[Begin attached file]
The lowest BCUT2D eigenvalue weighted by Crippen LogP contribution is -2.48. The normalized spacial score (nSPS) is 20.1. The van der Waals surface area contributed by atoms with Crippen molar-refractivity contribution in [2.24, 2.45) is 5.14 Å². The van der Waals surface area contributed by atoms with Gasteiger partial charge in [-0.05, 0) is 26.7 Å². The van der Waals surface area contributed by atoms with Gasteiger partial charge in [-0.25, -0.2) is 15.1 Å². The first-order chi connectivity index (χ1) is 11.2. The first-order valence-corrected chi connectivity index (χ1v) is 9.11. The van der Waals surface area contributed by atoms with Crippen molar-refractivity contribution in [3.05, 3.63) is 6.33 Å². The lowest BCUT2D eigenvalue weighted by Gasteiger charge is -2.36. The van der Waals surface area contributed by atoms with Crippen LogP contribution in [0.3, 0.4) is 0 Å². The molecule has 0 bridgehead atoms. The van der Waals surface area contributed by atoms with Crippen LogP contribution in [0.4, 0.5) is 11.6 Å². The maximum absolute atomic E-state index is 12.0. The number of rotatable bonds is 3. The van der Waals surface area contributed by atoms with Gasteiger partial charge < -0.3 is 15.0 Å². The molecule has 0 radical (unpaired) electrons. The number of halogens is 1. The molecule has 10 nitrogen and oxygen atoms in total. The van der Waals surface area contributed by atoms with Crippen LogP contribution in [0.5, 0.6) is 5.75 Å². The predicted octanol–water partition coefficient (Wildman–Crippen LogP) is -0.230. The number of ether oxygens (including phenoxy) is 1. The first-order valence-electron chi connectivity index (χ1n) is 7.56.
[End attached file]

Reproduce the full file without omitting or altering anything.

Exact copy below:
The lowest BCUT2D eigenvalue weighted by Crippen LogP contribution is -2.48. The normalized spacial score (nSPS) is 20.1. The van der Waals surface area contributed by atoms with Crippen molar-refractivity contribution in [2.24, 2.45) is 5.14 Å². The van der Waals surface area contributed by atoms with Gasteiger partial charge in [-0.05, 0) is 26.7 Å². The van der Waals surface area contributed by atoms with Gasteiger partial charge in [-0.25, -0.2) is 15.1 Å². The first-order chi connectivity index (χ1) is 11.2. The first-order valence-corrected chi connectivity index (χ1v) is 9.11. The van der Waals surface area contributed by atoms with Crippen molar-refractivity contribution in [3.05, 3.63) is 6.33 Å². The lowest BCUT2D eigenvalue weighted by Gasteiger charge is -2.36. The van der Waals surface area contributed by atoms with Crippen LogP contribution in [0.3, 0.4) is 0 Å². The molecule has 0 bridgehead atoms. The van der Waals surface area contributed by atoms with Crippen LogP contribution in [0.4, 0.5) is 11.6 Å². The maximum absolute atomic E-state index is 12.0. The number of rotatable bonds is 3. The van der Waals surface area contributed by atoms with Gasteiger partial charge < -0.3 is 15.0 Å². The molecule has 0 radical (unpaired) electrons. The number of halogens is 1. The molecule has 10 nitrogen and oxygen atoms in total. The van der Waals surface area contributed by atoms with Crippen LogP contribution in [0.5, 0.6) is 5.75 Å². The predicted octanol–water partition coefficient (Wildman–Crippen LogP) is -0.230. The number of ether oxygens (including phenoxy) is 1. The first-order valence-electron chi connectivity index (χ1n) is 7.56.